21.445 what results?

From: Humanist Discussion Group (by way of Willard McCarty willard.mccarty_at_kcl.ac.uk>
Date: Sat, 29 Dec 2007 22:02:11 +0000

               Humanist Discussion Group, Vol. 21, No. 445.
       Centre for Computing in the Humanities, King's College London
                     Submit to: humanist_at_princeton.edu

         Date: Sat, 29 Dec 2007 21:56:20 +0000
         From: Willard McCarty <willard.mccarty_at_kcl.ac.uk>
         Subject: what results?

In "Brain as hardware, culture as software" (Inquiry 47.3, June 2004,
pp 219-35) -- read it tonight -- Richard Rorty writes,

>It is one thing to say that Chomskian linguistics and the other academic
>specialities that bill themselves as parts of 'cognitive science'
>are respectable
>disciplines -- arenas in which very bright people engage in spirited debates
>with one another. It is another thing to say that these disciplines have
>contributed to our knowledge. Many equally respectable disciplines have
>flourished and decayed without leaving such contributions behind them.
>Fifteenth century Aristotelianism, seventeenth century hermeticism, and
>twentieth century logical empiricism are familiar examples.
>Wittgensteinians think that it is an open question whether cognitive science
>will go down in history as a successful attempt to bring the procedures of
>natural science to bear on the study of mind and language or as yet another
>attempt to set philosophy on the secure path of a science -- one
>that eventually
>collapsed, like all the others, of its own weight. They suspect
that cognitive
>science may never be able to disentangle itself from philosophy in the way
>that chemistry did -- by exhibiting its ability to spin off new technologies.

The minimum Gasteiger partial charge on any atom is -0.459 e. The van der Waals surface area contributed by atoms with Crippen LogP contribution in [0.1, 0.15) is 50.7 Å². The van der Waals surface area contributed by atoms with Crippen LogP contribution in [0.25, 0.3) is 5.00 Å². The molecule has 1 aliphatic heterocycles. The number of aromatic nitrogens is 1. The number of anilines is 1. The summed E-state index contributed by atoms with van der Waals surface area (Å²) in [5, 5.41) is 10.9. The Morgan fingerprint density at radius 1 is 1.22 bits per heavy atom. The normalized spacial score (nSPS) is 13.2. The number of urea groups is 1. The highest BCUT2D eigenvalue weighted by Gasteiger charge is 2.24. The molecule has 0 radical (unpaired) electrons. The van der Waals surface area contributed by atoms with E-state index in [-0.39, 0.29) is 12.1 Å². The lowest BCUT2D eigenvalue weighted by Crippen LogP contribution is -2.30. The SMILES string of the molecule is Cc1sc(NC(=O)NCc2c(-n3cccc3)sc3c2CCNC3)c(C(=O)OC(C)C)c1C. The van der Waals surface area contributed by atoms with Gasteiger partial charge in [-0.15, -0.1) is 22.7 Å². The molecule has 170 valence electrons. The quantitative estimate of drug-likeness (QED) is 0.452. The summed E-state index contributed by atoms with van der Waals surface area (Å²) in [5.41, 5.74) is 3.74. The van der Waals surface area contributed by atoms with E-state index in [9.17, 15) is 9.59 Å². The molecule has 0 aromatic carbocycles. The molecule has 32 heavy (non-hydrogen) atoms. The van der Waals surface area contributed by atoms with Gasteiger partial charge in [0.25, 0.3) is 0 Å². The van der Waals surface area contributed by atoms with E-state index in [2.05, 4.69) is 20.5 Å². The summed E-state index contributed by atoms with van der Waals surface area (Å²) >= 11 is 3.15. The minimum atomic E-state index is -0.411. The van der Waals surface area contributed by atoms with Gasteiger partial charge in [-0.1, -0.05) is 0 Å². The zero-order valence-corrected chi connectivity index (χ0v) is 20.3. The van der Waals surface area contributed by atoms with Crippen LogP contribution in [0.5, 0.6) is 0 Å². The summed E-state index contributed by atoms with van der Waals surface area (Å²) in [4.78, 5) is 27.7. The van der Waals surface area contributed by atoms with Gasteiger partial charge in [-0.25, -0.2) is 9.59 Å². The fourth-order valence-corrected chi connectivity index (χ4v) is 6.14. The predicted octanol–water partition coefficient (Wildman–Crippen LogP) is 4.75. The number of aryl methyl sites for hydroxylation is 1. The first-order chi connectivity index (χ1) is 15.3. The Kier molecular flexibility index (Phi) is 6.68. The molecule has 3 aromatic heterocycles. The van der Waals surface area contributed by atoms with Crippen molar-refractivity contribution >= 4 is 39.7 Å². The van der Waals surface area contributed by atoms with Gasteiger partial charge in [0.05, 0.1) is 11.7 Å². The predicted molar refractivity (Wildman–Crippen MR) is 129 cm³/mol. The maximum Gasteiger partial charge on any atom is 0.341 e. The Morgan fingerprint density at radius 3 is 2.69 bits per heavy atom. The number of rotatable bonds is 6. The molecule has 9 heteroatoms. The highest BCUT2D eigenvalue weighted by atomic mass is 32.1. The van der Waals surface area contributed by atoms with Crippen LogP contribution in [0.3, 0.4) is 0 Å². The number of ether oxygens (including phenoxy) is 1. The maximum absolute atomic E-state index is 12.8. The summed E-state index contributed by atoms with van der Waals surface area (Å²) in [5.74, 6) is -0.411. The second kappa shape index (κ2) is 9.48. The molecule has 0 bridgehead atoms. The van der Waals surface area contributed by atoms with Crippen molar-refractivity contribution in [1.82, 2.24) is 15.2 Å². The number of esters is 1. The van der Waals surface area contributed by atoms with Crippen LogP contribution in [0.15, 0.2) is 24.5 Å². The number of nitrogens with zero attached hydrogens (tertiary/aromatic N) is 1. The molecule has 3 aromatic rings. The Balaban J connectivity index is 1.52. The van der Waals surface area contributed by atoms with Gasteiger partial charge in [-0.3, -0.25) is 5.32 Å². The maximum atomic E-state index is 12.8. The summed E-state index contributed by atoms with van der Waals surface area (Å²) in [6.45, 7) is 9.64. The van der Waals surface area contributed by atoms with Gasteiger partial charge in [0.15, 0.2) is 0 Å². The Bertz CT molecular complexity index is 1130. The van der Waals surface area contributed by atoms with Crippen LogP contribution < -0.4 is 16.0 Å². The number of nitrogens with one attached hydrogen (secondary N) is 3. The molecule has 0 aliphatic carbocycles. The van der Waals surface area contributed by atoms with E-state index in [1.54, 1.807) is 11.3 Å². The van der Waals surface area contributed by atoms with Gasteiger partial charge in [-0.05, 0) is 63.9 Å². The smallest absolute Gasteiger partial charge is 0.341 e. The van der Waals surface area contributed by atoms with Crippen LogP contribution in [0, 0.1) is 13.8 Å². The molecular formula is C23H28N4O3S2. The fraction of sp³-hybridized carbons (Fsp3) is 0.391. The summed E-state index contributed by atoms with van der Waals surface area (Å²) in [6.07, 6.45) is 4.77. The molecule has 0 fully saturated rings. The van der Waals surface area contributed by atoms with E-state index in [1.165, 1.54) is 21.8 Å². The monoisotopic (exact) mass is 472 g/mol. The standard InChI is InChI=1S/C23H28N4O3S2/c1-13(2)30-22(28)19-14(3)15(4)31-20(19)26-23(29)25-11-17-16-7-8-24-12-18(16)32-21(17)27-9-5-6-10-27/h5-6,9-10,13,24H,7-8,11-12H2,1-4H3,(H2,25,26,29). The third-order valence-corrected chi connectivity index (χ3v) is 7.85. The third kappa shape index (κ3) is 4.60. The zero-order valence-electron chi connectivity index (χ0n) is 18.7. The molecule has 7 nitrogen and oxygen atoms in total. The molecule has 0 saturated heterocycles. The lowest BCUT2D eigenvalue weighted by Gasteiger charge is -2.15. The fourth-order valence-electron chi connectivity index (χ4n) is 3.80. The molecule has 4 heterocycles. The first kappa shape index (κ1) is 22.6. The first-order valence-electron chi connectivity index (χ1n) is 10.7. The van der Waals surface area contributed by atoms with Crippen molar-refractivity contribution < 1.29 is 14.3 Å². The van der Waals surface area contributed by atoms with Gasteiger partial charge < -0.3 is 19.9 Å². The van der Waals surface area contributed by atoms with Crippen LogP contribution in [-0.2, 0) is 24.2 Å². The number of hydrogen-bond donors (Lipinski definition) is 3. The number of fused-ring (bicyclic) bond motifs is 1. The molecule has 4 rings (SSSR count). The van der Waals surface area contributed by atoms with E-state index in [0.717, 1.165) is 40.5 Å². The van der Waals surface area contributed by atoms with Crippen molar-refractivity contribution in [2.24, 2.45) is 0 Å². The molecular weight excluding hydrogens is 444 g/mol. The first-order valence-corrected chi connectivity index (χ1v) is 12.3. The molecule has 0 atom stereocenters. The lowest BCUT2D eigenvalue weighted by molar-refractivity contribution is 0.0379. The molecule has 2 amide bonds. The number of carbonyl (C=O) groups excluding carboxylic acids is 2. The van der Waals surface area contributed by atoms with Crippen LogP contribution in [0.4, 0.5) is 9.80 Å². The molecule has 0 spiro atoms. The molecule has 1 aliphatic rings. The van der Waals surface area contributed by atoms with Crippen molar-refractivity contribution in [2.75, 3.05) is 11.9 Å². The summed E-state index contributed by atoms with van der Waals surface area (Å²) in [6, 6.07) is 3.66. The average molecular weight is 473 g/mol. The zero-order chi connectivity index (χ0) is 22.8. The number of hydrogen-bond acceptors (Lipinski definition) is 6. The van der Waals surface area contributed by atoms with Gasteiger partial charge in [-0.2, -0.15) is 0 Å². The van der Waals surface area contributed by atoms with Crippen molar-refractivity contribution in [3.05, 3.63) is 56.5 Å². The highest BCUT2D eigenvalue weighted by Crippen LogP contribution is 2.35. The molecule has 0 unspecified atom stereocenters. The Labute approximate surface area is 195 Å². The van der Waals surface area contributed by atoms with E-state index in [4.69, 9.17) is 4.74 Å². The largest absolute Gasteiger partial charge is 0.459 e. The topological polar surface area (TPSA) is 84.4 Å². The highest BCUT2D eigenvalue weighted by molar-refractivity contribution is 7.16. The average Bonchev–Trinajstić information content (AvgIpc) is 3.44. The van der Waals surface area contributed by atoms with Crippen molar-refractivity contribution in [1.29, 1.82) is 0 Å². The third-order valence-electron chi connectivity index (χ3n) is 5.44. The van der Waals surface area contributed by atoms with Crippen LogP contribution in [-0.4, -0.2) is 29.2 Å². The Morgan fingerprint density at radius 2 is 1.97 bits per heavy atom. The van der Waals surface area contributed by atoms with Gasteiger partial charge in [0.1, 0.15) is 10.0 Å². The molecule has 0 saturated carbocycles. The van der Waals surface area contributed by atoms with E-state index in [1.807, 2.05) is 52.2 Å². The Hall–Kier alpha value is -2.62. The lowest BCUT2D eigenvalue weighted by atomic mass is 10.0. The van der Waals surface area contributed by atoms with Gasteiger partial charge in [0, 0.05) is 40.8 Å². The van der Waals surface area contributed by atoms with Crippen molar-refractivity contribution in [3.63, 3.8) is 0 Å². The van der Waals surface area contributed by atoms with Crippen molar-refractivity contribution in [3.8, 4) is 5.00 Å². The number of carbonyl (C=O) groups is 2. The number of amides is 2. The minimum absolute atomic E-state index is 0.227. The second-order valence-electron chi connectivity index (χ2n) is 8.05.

>Whereas the fans of cognitive science view the Wittgensteinians as dogmatic
>behaviorists, the Wittgensteinians criticize the Chomskians in the same terms
>as Bacon criticized late scholasticism. They think of Chomsky and Fodor in
>the same way that he thought of Occam and Scotus: all their
beautiful theories
>and subtle arguments cannot be brought to bear on practice. They are building
>mechanisms in the air.

Quite apart from the question of cognitive science and alchemy,
pursued here before Christmas, Rorty's summary of the Wittgensteinian
view of cognitive science raises for us a useful question. There can
now be no question that in humanities computing "very bright people
engage in spirited debates
with one another" and that after many years of hard work other
externals are in place (academic departments, professorships,
journals, awards etc). But are we disentangling ourselves from
history, computer science, English, musicology et al. "in the way
that chemistry did [from philosophy] -- by exhibiting [our] ability
to spin off new technologies" -- and other forms of knowledge?



Willard McCarty | Professor of Humanities Computing | Centre for
Computing in the Humanities | King's College London |
http://staff.cch.kcl.ac.uk/~wmccarty/. Et sic in infinitum (Fludd 1617, p. 26).
Received on Sat Dec 29 2007 - 17:09:31 EST

This archive was generated by hypermail 2.2.0 : Sat Dec 29 2007 - 17:09:31 EST